To assess whether SIDT2 is able to interact with siRNA, we adapted a method combining Fluorescence Lifetime Imaging (FLIM) with Förster Resonance Energy Transfer (FRET) used in a previous study to assess the ability of SIDT2 to interact with long dsRNA in the form of poly(I:C). Unlike long dsRNA, we found that naked siRNAs showed a poor cellular uptake. To address this, we complexed fluorescein-conjugated siRNAs with a transfection reagent to facilitate endocytosis prior to the treatment of mouse embryonic fibroblasts (MEFs) that stably expressed SIDT2-mCherry. Using this approach, we observed co-localization of fluorescein-conjugated siRNAs with SIDT2-mCherry, consistent with efficient internalization via endocytosis (Fig. 1A). We subsequently performed FLIM-FRET analysis 16 h post-treatment. Notably, we observed a significant reduction in fluorescence lifetime for siRNA-fluorescein in the presence of SIDT2-mCherry (Fig. 1B) indicating a likely molecular interaction between SIDT2 and siRNA. To test whether this interaction was specific to siRNA, we performed the same experiment using fluorescein-conjugated dsDNA and consistent with the previous reports, we did not observe a reduction in fluorescence lifetime dsDNA-fluorescein and SIDT2-mCherry (Fig. 1C), suggesting that SIDT2 can distinguish between siRNA and dsDNA as has previously been shown for C. elegans SID-1.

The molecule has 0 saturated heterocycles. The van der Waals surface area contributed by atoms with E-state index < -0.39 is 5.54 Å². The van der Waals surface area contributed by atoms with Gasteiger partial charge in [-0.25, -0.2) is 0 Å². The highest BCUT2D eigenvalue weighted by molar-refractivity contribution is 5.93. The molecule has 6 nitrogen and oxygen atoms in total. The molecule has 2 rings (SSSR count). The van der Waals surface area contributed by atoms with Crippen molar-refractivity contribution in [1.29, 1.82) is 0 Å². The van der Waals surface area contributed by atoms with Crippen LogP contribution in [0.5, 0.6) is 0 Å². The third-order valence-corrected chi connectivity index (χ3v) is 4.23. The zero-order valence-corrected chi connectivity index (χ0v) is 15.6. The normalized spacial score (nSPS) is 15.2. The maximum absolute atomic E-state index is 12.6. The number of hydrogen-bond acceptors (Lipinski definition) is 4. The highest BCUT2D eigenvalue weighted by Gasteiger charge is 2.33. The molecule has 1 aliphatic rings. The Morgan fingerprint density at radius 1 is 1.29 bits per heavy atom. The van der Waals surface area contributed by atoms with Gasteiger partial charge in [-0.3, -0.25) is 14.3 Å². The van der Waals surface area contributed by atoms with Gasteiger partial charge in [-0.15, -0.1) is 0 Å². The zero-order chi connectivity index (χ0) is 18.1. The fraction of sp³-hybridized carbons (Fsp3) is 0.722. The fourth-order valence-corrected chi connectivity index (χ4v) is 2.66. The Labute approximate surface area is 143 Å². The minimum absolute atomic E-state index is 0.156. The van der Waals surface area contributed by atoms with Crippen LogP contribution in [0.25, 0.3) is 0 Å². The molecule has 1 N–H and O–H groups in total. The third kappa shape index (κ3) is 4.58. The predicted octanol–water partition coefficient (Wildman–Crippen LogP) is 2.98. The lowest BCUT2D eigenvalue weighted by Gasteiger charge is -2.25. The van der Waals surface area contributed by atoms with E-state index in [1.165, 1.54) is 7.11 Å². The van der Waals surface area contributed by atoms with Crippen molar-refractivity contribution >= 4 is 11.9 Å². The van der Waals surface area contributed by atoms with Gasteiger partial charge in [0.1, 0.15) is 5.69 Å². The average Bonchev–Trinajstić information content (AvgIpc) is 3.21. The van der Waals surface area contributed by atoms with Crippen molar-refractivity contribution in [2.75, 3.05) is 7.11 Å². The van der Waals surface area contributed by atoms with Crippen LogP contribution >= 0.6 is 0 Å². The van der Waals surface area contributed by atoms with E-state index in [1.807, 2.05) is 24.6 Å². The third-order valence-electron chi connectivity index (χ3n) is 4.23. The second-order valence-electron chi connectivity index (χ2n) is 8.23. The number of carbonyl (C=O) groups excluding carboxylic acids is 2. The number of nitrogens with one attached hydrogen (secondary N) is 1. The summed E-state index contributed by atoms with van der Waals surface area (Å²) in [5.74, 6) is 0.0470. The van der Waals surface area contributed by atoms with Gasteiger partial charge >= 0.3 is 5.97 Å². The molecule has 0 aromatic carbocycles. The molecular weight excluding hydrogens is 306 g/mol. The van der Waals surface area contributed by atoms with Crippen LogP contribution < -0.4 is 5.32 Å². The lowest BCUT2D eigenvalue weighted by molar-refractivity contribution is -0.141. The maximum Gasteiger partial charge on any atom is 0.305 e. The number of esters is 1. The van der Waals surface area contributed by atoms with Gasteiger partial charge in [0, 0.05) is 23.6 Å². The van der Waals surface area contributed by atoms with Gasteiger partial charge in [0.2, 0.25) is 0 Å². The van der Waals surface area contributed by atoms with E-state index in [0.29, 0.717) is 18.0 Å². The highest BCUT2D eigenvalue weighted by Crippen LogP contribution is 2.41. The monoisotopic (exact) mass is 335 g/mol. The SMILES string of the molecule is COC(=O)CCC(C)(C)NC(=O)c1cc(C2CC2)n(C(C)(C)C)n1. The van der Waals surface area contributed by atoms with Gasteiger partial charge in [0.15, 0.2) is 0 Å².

Although unmodified siRNAs work well to silence gene activity in vitro, siRNAs are usually modified prior to delivery in vivo to counteract ribonuclease degradation, immunogenicity, off-target effects and unfavorable pharmacokinetics. The types of modifications that have been utilized are extensive, and include chemical changes to the ribose sugar, phosphodiester backbone, and nitrogenous bases (Fig. 1D). How such modifications affect transport by SIDT2 is currently unknown, but RNA transport by C. elegans SID-1 has been shown to be impaired when modifications are made to the ribose sugar.
Structural analysis of SID-1 and it's mammalian orthologs suggest that these proteins likely function as multimeric transmembrane channels that transport dsRNA via a central pore (Fig. 1E). Given this, we hypothesized that while unmodified siRNAs can thread this pore, bulky chemical modifications to the ribose sugar or phosphodiester backbone will sterically hinder transit through the pore (Fig. 1F-G). To test this, we again used FLIM-FRET to determine whether common siRNA modifications previously used in clinical trials affect SIDT2 interaction. Notably, we find that bulky modifications such as phosphothiorate (PS) and 2′-O-methyl (2′-OMe) substitutions result in loss of interaction with SIDT2, while more compact modifications such as 2′-O-fluoro (2′-F) substitution maintain the interaction (Fig. 1H). This is consistent with our hypothesis regarding steric hindrance and provides evidence that bulky siRNA modifications are detrimental to SIDT2 interaction. Moreover, these results might help to also explain why gene knockdown is less efficient when PS and 2′-OMe groups are added to unmodified siRNAs.